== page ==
RMT rail strikers outside Euston in central London on the first day of strikes set for the festive period

Over 40,000 rail ­workers brought the rail network to a standstill as they walked back out on Tuesday. The strikers—at Network Rail and 14 train operating companies—returned to picket lines to fight for pay and conditions in the first of four strikes that week. More strikes were scheduled over Christmas and in early January.

Network rail and the 14 train operating company workers were set to strike for eight days. Network rail ­workers also planned to walk out for two days from Christmas Eve to block ­maintenance work.

Paul, a Southeastern trains RMT union member, told Socialist Worker that it was great to be out for “more than just a couple days”. He added, “This is how we will win. The news channels say that strikes are ruining Christmas, but all we have had is support on the picket lines. People see that we have been left with no choice but to strike and it’s the Tories who can end them.”

Network Rail worker Andy works in east London. He told Socialist Worker, “The bosses need to stop waiting around and make a proper offer. We aren’t going to stop any time soon. This disruption could stop from tomorrow if the Tories wanted it to, but they want to see people suffer over Christmas.”

The Tories will be happy to blame strikers for services being shut over Christmas despite ­intervening to block deals. The latest round of strikes follows Network Rail workers rejecting a 5 percent pay rise offer for 2022 with a further 4 percent for 2023. Even when added together, the two-year deal is far below the rate of inflation—equating to a significant pay cut.

This offer was conditional on workers accepting thousands of job losses, a 50 percent cut in scheduled maintenance tasks and a 30 percent increase in unsocial hours. It was rejected by 64 percent on an 83 percent turnout. Andy argued for “big meetings and protests, like the Royal Mail workers did, that raise people’s sights”.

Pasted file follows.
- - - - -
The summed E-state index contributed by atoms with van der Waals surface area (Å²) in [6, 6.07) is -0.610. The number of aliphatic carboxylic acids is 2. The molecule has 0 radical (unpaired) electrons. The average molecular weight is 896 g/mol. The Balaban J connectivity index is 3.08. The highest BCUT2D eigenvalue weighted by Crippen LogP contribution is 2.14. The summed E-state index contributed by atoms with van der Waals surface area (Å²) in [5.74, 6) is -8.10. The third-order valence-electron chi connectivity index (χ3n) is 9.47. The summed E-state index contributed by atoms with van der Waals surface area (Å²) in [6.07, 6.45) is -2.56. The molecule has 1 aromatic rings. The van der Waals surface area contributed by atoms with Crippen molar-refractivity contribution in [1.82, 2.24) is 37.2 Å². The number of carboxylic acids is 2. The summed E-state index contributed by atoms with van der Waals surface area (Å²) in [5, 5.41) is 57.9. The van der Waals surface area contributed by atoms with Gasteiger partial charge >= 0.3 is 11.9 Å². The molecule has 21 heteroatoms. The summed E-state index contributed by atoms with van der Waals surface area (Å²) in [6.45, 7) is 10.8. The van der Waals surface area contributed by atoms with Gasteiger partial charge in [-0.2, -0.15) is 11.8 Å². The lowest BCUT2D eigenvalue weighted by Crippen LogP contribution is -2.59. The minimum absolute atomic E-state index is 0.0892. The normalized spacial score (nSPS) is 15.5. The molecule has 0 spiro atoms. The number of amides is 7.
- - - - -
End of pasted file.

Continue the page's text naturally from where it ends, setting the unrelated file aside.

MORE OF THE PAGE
“That’s how we get people who would vote for the deal to see how the strikes can’t just be over individual issues—but part of a bigger fight,” he said. The RMT members have also rejected an even worse deal from the train operating company bosses. 

Bosses offered 4 percent for 2022 and 2023 if workers accepted vast changes to working practices, huge job losses, driver only operated trains and ticket office closures. But it’s not enough to reject deals and then maintain the same strategy. 

 

The Tories are standing firmly behind rail bosses and have made available £300 million to bail them out for losses due to strikes. More strikes show that the union means business and can hit the bosses harder. But intermittent strike days take momentum away from the struggle—and leave room for RMT union leaders to weaken.

In 2023 rail workers need to push for further escalation, bigger action and an all-out strike. That can win a real pay deal from the bosses—and show the Tories’ who has the power.

Rail cleaners walk out 

Over 1,000 rail cleaners employed by outsourcing companies Churchill, Atalian Servest and Mitie were set to strike for £15 an hour, sick pay, and better holidays and pensions. They planned to walk out on 22, 23 and 31 December.

One worker employed by Atalian Servest told Socialist Worker he and his colleagues are looking forward to striking. He said, “We have seen cleaners at Churchill strike, station workers strike and drivers.  Now we will also. What we’re asking for is reasonable—our jobs are very important.”

Some of the companies have made profits over £100 million on the back of paying low wages. Now the workers, in the RMT, are striking and protesting for pay and conditions that are essential as inflation soars.

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